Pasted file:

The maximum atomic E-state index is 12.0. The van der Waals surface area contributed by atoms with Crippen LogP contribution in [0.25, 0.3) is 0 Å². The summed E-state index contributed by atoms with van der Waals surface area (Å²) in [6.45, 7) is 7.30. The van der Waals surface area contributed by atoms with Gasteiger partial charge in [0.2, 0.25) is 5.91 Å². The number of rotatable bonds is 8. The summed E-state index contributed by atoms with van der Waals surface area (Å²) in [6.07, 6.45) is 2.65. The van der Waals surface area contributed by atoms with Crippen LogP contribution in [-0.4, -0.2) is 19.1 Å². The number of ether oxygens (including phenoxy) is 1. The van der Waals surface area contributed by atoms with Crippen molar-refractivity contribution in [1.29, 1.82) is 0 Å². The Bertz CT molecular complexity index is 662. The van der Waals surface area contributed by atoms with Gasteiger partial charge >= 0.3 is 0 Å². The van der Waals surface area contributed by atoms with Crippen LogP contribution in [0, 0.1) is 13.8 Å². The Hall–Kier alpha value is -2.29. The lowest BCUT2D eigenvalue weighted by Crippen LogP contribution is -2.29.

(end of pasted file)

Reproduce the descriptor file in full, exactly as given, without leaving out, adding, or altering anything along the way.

The maximum atomic E-state index is 12.0. The van der Waals surface area contributed by atoms with Crippen LogP contribution in [0.25, 0.3) is 0 Å². The summed E-state index contributed by atoms with van der Waals surface area (Å²) in [6.45, 7) is 7.30. The van der Waals surface area contributed by atoms with Gasteiger partial charge in [0.2, 0.25) is 5.91 Å². The number of rotatable bonds is 8. The summed E-state index contributed by atoms with van der Waals surface area (Å²) in [6.07, 6.45) is 2.65. The van der Waals surface area contributed by atoms with Crippen LogP contribution in [-0.4, -0.2) is 19.1 Å². The number of ether oxygens (including phenoxy) is 1. The van der Waals surface area contributed by atoms with Crippen molar-refractivity contribution in [1.29, 1.82) is 0 Å². The Bertz CT molecular complexity index is 662. The van der Waals surface area contributed by atoms with Gasteiger partial charge >= 0.3 is 0 Å². The van der Waals surface area contributed by atoms with Crippen LogP contribution in [0, 0.1) is 13.8 Å². The Hall–Kier alpha value is -2.29. The lowest BCUT2D eigenvalue weighted by Crippen LogP contribution is -2.29.